Thank you for a fantastic article about the problems veterans face obtaining disability compensation payments for their military-related medical problems from the Department of Veterans Affairs ("Insult to injury," by Lisa Sorg, March 14).
Here's more bad news. The problem is very serious for older veterans, and it is getting even worse for new veterans. More than 180,000 Iraq and Afghanistan war veterans already filed disability claims against the VA, further increasing the backlog of delays and bureaucratic red tape. As the wars continue to escalate, based on current trends, new war veterans will file hundreds of thousands of more claims against the VA.
There are three solutions to the VA's claims crisis. First, veterans should be able to hire attorneys, and Congress moved in that direction last year, as you reported. Today, when a veteran gets a reject letter from the VA, the veteran should send in a "notice of disagreement" right away and hire a lawyer to avoid the two years it takes for VA to process appeals. Veterans should be able to hire an attorney for their initial claim so they are on equal footing with the hundreds of lawyers working for the VA.
Second, the VA should immediately hire and train more claims processors so veterans and their families can put food on the table. Veterans shouldn't be forced to suffer from bad credit, evictions, foreclosures and worse because the VA didn't hire more staff to deal with the surge in new claims from the Iraq and Afghanistan wars.
And, third, the VA needs a massive overhaul. To do that, the agency needs to think outside the box. Harvard Professor Linda Bilmes testified before Congress last week that the VA should grant all new claims because it approves nearly 90 percent anyway. Then the VA can audit the completed claims for fraud and problems. There are two bills, S117 and S713, that provide practical solutions now. Call Congress and demand these bills be debated and enacted.
If the VA doesn't act now, not only will the crisis worsen, our war veterans will needlessly suffer, and that's not right. When our veterans need medical care and benefits, they should get them right away.
Executive Director, Veterans for Common Sense
Stand up for veterans
As a widow of a veteran, I would like to thank you for your story on David Best ("Insult to injury," March 14).
My heart goes out to this man, as I can fully understand how he is feeling. I also agree that the VA does wait for veterans and families to die, before making a decision on a claim.
My husband died as a result of inappropriate care with lack of follow-up from a VA hospital in Ohio. For two years, he endured painful tests and procedures. All for nothing, as the VA never diagnosed him, later claiming his symptoms were all psychosomatic. He died four days after learning from an outside hospital that he had cancer. Since 2000, I have fought the VA. It has been, and continues to be, a long hard struggle.
Best is not wrong when he says the VA is waiting for all to die. My husband told the VA "I am cheaper to you dead than I am alive." He died believing this.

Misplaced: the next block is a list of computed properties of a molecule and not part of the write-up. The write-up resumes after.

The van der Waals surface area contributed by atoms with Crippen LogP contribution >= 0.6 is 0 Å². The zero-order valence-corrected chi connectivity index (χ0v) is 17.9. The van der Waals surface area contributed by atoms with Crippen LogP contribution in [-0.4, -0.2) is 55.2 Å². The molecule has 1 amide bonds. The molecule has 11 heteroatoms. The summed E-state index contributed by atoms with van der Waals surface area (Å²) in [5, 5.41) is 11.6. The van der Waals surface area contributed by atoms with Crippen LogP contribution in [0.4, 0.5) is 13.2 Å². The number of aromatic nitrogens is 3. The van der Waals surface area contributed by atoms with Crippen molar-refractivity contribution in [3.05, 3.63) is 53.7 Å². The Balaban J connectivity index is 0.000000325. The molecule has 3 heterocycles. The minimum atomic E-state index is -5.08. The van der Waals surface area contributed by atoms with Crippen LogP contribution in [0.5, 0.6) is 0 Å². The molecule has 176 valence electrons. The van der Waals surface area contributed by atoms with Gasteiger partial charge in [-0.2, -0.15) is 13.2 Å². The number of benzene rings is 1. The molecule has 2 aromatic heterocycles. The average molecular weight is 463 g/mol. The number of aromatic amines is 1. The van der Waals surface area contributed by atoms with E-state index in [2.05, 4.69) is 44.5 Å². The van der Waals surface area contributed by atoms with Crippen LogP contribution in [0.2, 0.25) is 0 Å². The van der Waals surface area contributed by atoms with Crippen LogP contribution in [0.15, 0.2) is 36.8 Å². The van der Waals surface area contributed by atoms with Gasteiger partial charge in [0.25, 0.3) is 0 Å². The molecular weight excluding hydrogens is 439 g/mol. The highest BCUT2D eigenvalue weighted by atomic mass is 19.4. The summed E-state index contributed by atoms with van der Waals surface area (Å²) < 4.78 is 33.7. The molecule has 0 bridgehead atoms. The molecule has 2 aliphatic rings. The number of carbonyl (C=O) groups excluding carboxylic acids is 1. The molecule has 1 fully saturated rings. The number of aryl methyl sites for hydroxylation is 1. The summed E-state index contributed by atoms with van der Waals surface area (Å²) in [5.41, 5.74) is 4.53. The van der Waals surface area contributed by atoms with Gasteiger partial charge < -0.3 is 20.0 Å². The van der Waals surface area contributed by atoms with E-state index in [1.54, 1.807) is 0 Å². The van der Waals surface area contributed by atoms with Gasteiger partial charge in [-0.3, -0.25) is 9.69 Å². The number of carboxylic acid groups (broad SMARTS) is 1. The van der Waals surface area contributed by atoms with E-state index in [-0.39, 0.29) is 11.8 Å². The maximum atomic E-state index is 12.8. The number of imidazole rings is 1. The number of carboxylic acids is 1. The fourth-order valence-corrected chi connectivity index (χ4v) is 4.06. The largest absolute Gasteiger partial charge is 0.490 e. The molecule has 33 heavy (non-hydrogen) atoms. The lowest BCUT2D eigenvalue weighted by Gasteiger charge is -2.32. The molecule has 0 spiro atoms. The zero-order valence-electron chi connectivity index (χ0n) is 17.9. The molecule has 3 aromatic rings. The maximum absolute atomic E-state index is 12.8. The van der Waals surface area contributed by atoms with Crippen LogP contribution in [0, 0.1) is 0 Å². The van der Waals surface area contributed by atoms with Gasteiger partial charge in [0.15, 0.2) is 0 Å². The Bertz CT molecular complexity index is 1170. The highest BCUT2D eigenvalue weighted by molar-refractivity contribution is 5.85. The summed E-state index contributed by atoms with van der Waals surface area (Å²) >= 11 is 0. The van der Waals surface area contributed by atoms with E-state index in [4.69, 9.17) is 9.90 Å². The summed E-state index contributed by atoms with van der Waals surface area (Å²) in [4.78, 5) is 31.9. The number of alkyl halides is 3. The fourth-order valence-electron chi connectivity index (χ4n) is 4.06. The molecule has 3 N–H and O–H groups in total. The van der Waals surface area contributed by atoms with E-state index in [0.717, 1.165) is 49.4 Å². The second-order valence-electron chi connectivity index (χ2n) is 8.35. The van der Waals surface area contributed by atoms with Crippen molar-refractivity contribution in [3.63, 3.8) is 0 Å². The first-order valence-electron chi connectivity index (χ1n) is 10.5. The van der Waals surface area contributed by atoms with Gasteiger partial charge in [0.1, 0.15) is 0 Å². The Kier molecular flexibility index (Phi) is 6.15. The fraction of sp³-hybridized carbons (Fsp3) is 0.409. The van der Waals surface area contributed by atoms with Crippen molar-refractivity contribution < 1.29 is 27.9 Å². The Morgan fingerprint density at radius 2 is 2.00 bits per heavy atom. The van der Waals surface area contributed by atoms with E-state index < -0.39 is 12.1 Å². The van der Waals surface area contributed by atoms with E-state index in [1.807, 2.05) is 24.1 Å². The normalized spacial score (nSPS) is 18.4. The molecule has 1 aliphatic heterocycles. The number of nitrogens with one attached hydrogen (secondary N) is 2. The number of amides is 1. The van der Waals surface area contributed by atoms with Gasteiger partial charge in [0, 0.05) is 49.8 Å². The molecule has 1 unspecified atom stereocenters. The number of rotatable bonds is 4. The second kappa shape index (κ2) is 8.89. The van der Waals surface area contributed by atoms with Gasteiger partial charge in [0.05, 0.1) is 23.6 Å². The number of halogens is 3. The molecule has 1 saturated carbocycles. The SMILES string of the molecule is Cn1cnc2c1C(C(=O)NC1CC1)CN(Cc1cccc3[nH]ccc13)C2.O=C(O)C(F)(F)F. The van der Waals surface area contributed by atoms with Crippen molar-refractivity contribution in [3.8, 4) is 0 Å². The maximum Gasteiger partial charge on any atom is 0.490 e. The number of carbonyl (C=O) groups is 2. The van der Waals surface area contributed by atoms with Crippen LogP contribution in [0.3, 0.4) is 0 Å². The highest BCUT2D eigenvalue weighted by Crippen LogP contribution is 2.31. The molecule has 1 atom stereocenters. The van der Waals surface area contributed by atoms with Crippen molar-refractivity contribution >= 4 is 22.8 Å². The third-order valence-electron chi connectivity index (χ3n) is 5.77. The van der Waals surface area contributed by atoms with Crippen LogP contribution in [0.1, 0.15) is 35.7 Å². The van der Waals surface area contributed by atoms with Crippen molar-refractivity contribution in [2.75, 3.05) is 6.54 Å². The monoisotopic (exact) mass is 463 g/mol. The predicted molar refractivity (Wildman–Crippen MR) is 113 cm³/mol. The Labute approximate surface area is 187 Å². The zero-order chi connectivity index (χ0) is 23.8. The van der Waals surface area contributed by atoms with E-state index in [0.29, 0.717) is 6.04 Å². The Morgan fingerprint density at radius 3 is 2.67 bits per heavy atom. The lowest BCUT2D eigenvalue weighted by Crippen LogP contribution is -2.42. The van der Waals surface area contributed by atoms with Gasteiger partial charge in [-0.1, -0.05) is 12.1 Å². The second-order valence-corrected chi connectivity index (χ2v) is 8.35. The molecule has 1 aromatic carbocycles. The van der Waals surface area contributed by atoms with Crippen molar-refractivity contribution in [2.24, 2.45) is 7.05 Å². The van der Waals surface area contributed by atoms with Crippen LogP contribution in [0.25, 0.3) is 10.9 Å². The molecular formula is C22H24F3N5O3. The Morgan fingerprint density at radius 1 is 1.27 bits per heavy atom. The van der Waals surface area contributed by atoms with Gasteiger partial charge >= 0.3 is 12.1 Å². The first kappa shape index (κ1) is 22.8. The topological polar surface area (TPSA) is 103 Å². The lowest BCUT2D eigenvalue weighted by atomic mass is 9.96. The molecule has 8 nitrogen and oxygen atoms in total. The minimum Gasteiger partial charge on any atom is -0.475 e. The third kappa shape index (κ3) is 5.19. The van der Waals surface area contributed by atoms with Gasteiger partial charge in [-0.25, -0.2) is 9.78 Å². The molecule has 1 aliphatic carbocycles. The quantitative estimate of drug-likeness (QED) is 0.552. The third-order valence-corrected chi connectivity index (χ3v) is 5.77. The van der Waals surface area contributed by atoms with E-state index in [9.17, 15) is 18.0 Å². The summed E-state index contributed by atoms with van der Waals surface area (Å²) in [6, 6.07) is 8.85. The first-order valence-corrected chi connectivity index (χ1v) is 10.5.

These stories need to continue going on in our media, for people like Best to get what is owed to him, to get the proper treatment he deserves as a veteran. Although the VA chooses to ignore all the stories, at least they are in the public eye.
I try to use my late husband's experience as a learning experience, in hopes that it will help others.
I wish him Best the best; I pray he gets what the VA owes him in time for him to feel that his pain, suffering and service is not for nothing.
God bless you for telling this story, and God bless Best and all veterans.
Britain led slavery fight
The author of a review of The Last King of Scotland tied the atrocities of Idi Amin to the "colonial strictures of the British Empire" and their "oh-so-civilized brutalities" ("Kings and queens," by Godfrey Cheshire, Jan. 24). We have here a politically correct cheap shot, part of the Nasty Western Civilization Movement.
These barbs come on the 200th anniversary of the abolition of the slave trade in the British Empire, followed in 1833 by abolition of slavery. The change in the world's conscience about slavery, a momentous upheaval, came from England. As writers of an article in The Economist (Feb. 24), probably our most balanced news magazine, put it: "It was essentially the alliance of [Thomas] Clarkson, an Anglican and the Quakers, with their existing network of preachers and supporters, that made up the abolitionist movement." They built the first major campaign of humanitarian propaganda and political action. William Wilberforce was their man in Parliament. It was not easy. The sugar colonies in the West Indies were big moneymakers.
Their campaign spread outward. Diplomats pressed the other European states to do likewise, annoying them and costing them income. British men-of-war patrolled the seas looking for slave ships. Once caught, London had agents in port, as in Cuba, to see that the slavers did not slip away. There was a treaty with Spain for joint adjudication. The British Anti-Slavery Society was still active in the 20th century, going after Ethiopia and others.
When the European colonial powers divided up Africa in the later 19th century, for both good and ill, it was they who squashed slavery, long endemic there.
How soon we forget, or were we ever taught?
William R. Erwin